Quietly in the background of the electric vehicle market is a little war between three fast charging standards. The main war is between the incumbent CHADEMO system supported by Nissan and Mitsubishi, and the newcomer SAE DC Fast Charging system that's expected to arrive in future electric cars from the other automakers. There's also the little matter of Tesla's Supercharger system that beats the power and flexibility of the other two systems, but is proprietary to Tesla. A salvo in the battle was fired this week by REMA who unveiled their SAE DC Fast Charging plug and socket, which has achieved UL Listing, and is slated to begin production in 2012.
Until now advocates of the CHADEMO standard have been able to dismiss the SAE DC Fast Charging system as something which will happen several years hence. In the meantime CHADEMO compatible cars from Mitsubishi and Nissan are sold every day, increasing the installed base for that fast charging standard. With a manufacturer stepping up to the plate to begin production of components for the SAE DC Fast Charging system this "oh, we'll believe it's a real system if it ever shows up in a car" dismissal of the SAE's standard loses some impact.
Just as every day more CHADEMO compatible electric cars, so too do the manufacturers supporting the SAE DC Fast Charging system get one day closer to manufacturing cars which implement that standard.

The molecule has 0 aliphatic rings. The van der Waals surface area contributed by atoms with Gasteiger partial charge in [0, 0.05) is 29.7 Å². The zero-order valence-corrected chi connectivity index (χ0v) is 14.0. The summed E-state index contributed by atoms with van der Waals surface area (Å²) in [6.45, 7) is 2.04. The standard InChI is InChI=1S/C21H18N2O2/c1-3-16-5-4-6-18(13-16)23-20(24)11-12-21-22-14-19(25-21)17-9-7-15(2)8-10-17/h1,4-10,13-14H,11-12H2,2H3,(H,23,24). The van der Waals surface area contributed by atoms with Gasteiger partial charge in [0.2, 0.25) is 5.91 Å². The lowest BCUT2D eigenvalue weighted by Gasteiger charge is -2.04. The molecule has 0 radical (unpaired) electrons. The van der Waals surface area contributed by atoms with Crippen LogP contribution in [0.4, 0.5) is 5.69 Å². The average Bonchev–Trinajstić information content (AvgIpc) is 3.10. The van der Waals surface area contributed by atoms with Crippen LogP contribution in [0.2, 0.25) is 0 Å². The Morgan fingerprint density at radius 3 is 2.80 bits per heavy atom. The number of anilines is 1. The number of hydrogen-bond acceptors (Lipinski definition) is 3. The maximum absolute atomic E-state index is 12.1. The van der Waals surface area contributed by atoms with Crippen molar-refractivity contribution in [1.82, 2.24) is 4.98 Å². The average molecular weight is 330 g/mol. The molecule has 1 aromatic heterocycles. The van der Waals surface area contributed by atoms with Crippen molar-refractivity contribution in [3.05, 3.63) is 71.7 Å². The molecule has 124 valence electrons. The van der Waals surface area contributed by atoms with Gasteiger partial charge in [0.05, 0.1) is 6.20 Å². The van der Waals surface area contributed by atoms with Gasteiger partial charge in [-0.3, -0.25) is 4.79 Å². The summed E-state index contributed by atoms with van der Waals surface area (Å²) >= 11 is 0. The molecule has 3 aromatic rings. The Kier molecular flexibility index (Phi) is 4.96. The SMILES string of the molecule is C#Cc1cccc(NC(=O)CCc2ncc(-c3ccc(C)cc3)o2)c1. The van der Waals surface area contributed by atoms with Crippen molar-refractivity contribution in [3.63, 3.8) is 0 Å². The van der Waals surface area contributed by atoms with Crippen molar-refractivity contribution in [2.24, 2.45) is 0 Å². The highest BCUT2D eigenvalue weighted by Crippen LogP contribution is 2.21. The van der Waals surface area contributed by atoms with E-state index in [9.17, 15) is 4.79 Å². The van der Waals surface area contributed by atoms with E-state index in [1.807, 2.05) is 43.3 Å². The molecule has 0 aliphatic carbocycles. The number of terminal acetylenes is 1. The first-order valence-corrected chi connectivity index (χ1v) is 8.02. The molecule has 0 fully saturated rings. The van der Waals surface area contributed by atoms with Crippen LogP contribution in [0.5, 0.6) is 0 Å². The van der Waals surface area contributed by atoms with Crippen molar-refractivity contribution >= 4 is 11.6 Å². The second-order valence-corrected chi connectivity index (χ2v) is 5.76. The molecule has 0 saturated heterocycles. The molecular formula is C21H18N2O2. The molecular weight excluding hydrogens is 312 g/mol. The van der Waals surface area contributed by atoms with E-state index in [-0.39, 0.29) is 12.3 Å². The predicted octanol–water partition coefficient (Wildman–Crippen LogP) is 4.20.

REMA's specs for the plug are that it supports a charge rate up to 90 kilowatts, or up to 600 volts and up to 175 amps. The plug design is in conformance with draft standards from the SAE J1772 (USA) and IEC 62196-3 (Europe) committees. The socket has inlet flaps for protection from the weather.
The SAE J1772 committee claims the SAE DC Fast Charging plug has the advantage of enabling "a vehicle manufacturer to integrate this combined AC/DC interface into a single body panel opening." CHADEMO compatible cars use two charging ports, one for the SAE J1772 socket, and the other for the CHADEMO socket. On the Nissan Leaf this is accomplished with one body panel opening, albeit a rather large one, in the nose of the car. On the Mitsubishi i-MiEV this is accomplished with two holes. In truth the technical reason for the SAE DC Fast Charging system is direct compatibility with the HomePhy standard for smart grid services.
In Japan the CHADEMO system has been in operation since 2008. Research related to that system has shown that when fast charging became available, electric car utilization went way up. It's thought that fast charging addresses range anxiety concerns. Regardless of which fast charging standard ultimately wins this standards battle, it's clear that fast charging becoming common would speed up electric car adoption. But the battle between CHADEMO and SAE DC Fast Charge factions is slowing down that process, and arguably slowing down electric car adoption.
REMA's announcement is a step towards the expected future when the SAE DC Fast Charging system is available on a wide range of electric cars from a wide range of manufacturers. The electric car market is not at that stage yet. It's thought that at least one electric car in 2013 will support the SAE DC Fast Charging system, and some of the charging station manufacturers are promising to support both the CHADEMO and the SAE systems.